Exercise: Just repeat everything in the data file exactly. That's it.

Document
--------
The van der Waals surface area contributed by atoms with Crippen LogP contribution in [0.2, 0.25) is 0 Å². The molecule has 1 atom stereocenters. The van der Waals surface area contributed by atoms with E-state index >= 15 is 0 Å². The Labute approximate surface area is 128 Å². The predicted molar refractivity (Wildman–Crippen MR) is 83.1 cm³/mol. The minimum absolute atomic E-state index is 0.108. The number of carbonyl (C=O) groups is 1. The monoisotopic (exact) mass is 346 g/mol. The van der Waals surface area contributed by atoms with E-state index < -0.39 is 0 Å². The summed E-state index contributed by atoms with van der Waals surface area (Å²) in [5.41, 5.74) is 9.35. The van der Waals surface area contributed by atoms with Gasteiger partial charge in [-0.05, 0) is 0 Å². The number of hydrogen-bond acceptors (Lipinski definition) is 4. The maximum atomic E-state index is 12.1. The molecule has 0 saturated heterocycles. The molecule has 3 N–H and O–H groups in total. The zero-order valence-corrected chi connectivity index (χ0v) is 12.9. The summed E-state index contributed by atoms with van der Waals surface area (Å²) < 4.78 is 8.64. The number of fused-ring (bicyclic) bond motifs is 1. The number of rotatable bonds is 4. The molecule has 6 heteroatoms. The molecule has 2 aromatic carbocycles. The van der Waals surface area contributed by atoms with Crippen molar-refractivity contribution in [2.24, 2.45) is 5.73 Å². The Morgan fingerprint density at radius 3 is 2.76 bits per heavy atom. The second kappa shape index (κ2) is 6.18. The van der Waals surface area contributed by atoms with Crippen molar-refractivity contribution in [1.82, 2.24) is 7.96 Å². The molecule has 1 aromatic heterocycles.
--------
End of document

The van der Waals surface area contributed by atoms with Crippen LogP contribution in [0.2, 0.25) is 0 Å². The molecule has 1 atom stereocenters. The van der Waals surface area contributed by atoms with E-state index >= 15 is 0 Å². The Labute approximate surface area is 128 Å². The predicted molar refractivity (Wildman–Crippen MR) is 83.1 cm³/mol. The minimum absolute atomic E-state index is 0.108. The number of carbonyl (C=O) groups is 1. The monoisotopic (exact) mass is 346 g/mol. The van der Waals surface area contributed by atoms with E-state index < -0.39 is 0 Å². The summed E-state index contributed by atoms with van der Waals surface area (Å²) in [5.41, 5.74) is 9.35. The van der Waals surface area contributed by atoms with Gasteiger partial charge in [-0.05, 0) is 0 Å². The number of hydrogen-bond acceptors (Lipinski definition) is 4. The maximum atomic E-state index is 12.1. The molecule has 0 saturated heterocycles. The molecule has 3 N–H and O–H groups in total. The zero-order valence-corrected chi connectivity index (χ0v) is 12.9. The summed E-state index contributed by atoms with van der Waals surface area (Å²) < 4.78 is 8.64. The number of fused-ring (bicyclic) bond motifs is 1. The number of rotatable bonds is 4. The molecule has 6 heteroatoms. The molecule has 2 aromatic carbocycles. The van der Waals surface area contributed by atoms with Crippen molar-refractivity contribution in [2.24, 2.45) is 5.73 Å². The Morgan fingerprint density at radius 3 is 2.76 bits per heavy atom. The second kappa shape index (κ2) is 6.18. The van der Waals surface area contributed by atoms with Crippen molar-refractivity contribution in [1.82, 2.24) is 7.96 Å². The molecule has 1 aromatic heterocycles.